“I know who held the knife, but they might as well have put it in his hands,” wrote the mother of Jasmine, a 27-year-old woman who was murdered on 11 July by her former partner. “They” here refers to the Swedish state, which had removed Jasmine’s children from her home within hours of learning that she was a sex worker. Custody of the children was awarded to the man who subsequently killed her.
As his aggressive behaviour escalated, Jasmine’s appeals for help were ignored by social services until social workers experienced his violence themselves. Because of her sex work, she was considered to be committing ‘self-harm’, ‘romanticising’ the sex industry, and unable to identify her own best interests. This unnecessary focus on her profession obscured the actual threats to her safety.
For Jasmine’s friends, colleagues, and allies, it is impossible not to link this tragedy to Sweden’s ongoing campaign against the sex industry. Since 1999, numerous measures have been employed to try to eradicate sex work under the guise of preventing violence against women. The most publicised measure is the criminalisation of sex workers’ clients, which the authorities have aggressively marketed to other countries. While research time and again has shown that this approach has not been as successful – or as harmless – as its proponents claim, the other legal measures in place also merit scrutiny.
Prohibitionist campaigners frequently portray Sweden’s stance on sex work as progressive, and assert that sex workers themselves are not targeted. The sale of sexual services remains legal, while their purchase is ostensibly the focus of law enforcement. They’re painted as victims to be pitied and rescued. Official attitudes to sex workers are broadly parallel to ‘love the sinner, hate the sin’ – we care about them, we just dislike the activity they’re engaged in. And as with religion-cloaked homophobia, this distinction makes little difference to those on the receiving end.
Sex workers who do not recognise their own victim status are considered to be suffering from false consciousness, and that’s the category the authorities assigned to Jasmine. The spread of this attitude led to the denial of the support and justice she deserved. In the words of her friend and fellow activist Pye Jakobsson, “They want to save us, but they punish us until we are willing to be saved.” And so, placing children with a man with a history of violence was considered preferential to leaving them with a woman who worked in the sex industry.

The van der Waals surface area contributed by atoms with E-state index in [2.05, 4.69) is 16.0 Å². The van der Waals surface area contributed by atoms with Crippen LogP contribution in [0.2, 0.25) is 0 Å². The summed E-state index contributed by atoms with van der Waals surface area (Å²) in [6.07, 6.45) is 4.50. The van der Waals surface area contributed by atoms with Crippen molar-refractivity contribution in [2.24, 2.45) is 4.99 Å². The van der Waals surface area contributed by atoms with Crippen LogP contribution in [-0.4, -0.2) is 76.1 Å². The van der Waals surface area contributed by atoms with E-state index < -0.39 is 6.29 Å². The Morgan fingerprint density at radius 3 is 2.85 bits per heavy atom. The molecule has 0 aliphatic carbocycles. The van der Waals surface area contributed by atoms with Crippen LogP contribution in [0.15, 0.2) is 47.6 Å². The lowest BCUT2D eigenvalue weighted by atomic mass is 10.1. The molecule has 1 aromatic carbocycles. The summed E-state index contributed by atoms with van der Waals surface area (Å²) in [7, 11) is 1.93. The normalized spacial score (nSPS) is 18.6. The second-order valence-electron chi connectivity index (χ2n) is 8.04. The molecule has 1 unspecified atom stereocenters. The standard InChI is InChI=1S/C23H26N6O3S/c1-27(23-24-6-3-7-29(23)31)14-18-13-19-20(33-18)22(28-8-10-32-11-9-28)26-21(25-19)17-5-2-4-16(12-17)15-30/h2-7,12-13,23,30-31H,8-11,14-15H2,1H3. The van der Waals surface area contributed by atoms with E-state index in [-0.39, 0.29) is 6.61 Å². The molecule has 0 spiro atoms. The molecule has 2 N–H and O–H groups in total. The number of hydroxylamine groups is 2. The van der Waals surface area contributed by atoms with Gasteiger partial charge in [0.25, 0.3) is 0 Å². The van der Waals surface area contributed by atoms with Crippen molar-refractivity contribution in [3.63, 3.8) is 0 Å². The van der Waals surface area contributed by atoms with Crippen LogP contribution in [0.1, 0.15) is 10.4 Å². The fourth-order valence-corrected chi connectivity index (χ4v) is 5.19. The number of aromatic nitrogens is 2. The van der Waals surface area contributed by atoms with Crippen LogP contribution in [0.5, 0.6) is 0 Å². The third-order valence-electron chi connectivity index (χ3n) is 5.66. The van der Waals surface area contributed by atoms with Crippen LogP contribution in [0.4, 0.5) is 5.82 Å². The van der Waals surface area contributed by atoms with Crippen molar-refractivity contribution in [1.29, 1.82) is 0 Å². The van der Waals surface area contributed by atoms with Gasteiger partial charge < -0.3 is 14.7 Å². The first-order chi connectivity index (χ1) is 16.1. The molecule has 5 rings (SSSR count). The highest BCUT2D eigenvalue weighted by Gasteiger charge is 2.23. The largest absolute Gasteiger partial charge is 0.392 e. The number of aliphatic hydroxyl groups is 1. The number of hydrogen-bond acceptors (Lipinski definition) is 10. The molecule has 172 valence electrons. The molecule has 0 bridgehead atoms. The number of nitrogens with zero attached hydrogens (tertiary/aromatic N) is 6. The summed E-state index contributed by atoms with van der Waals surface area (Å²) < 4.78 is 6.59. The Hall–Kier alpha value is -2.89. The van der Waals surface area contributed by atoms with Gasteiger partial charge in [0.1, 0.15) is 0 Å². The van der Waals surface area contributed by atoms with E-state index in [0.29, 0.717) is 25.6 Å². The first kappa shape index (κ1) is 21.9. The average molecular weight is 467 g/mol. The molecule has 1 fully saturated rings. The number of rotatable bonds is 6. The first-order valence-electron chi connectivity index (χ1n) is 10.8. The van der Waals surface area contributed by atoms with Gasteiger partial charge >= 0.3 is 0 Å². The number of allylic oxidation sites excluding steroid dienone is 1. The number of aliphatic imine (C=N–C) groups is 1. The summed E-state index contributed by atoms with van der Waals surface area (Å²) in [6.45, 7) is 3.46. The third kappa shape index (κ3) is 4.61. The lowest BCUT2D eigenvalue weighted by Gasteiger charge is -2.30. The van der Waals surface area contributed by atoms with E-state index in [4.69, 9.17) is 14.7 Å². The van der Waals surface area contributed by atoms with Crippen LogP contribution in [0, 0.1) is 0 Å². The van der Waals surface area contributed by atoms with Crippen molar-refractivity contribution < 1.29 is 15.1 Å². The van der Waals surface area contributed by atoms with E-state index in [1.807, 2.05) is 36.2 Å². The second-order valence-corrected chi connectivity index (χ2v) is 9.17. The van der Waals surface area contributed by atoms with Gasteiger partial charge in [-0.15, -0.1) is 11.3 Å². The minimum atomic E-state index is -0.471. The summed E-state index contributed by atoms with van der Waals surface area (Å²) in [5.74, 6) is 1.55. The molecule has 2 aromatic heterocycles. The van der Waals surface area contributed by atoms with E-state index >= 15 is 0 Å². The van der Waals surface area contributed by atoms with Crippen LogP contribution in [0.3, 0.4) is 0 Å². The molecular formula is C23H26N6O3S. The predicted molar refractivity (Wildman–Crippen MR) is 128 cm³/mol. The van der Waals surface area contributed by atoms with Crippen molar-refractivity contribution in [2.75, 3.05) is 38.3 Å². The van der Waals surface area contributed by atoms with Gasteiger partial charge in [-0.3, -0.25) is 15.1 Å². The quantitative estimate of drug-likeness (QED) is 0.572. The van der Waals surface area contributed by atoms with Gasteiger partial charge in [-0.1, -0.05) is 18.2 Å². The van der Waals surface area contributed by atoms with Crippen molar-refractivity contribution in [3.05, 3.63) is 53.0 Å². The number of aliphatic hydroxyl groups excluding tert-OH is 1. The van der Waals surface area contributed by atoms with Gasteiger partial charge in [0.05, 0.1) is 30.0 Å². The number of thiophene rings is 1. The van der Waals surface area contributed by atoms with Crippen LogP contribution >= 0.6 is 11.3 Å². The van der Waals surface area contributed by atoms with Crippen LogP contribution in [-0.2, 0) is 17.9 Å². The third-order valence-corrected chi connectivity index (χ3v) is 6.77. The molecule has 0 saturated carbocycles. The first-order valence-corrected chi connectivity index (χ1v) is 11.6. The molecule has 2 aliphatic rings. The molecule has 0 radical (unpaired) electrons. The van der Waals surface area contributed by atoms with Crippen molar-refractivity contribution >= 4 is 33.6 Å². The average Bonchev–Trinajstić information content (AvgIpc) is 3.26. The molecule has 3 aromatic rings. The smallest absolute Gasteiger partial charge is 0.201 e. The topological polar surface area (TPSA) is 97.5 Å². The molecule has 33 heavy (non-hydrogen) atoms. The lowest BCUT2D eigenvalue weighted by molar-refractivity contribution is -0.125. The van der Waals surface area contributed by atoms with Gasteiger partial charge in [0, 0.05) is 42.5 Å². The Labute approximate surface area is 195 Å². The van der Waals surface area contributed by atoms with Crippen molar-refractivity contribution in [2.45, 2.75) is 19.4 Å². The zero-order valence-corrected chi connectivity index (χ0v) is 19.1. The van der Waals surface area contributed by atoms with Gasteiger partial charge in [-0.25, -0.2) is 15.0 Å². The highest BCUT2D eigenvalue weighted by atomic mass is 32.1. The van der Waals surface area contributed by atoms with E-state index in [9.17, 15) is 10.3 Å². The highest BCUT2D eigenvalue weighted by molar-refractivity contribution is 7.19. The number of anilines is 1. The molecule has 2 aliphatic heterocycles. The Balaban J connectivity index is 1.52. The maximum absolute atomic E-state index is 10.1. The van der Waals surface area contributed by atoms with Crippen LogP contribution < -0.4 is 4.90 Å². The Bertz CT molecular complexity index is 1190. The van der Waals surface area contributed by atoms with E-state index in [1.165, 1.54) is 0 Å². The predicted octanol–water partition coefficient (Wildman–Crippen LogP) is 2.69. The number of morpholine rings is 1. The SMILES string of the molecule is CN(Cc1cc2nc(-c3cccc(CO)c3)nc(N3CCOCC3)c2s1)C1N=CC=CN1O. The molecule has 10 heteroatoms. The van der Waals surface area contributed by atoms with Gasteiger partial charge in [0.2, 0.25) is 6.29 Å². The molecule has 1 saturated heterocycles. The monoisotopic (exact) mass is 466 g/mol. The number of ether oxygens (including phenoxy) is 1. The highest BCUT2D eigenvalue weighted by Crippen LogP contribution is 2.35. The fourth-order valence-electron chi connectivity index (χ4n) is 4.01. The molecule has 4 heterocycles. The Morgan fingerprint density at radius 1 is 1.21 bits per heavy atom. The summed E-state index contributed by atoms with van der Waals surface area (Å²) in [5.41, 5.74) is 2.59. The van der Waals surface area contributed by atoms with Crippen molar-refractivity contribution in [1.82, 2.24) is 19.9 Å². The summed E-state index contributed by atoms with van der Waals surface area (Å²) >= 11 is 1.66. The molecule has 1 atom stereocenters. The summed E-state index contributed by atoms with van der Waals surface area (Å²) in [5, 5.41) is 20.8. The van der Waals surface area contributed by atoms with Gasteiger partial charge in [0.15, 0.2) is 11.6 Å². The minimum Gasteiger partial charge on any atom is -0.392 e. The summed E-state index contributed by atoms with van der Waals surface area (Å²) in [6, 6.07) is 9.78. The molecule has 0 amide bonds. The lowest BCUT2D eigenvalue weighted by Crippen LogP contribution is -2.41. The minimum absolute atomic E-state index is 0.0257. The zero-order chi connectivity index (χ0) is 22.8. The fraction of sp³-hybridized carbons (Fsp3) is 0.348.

It shouldn’t even need to be pointed out that legal efforts to destroy the sex industry inevitably affect the lives and work of sex workers. Sweden’s extensive set of laws and restrictions include the forfeiture of rental flats and rooms used for sex work, the forcible placement of sex workers under the age of 21 in state care, and the denial of entry to foreigners with residence permits if they are suspected of sex work. Police stake out sex workers’ homes and workplaces, clandestinely film them, and subject them to invasive searches. Sex workers are often forced to testify in court, but have the rights of neither victim nor accused.
Because the tax office will not accept sex work as a business, sex workers are compelled to lie, running the risk of missing out on social insurance benefits or of receiving arbitrarily inflated tax bills. And health services, counselling, and further education available to sex workers generally require a commitment to exiting the sex industry.
All of the above obstacles operate in tandem with the criminalisation of clients, which brings still more perils to sex workers. With some clients deterred by the legislation, the remaining ones are in a better position to haggle for cheaper prices, with the result that sex workers may actually have to do business with more clients in order to make ends meet. (To those commentators who view all sex work as compensated rape, this should surely be cause for concern.) Afraid of attracting police attention, it’s the clients who set the terms of where business will take place, leading sex workers to operate from more isolated and dangerous locations. And when there are fewer clients to choose from, the most desperate sex workers will be targeted by those seeking services which would ordinarily be turned down. Such conditions are ideal for predators, and with peer support networks disrupted by excessive police surveillance, sex workers are less able to organize with one another, missing out on opportunities to share crucial safety information.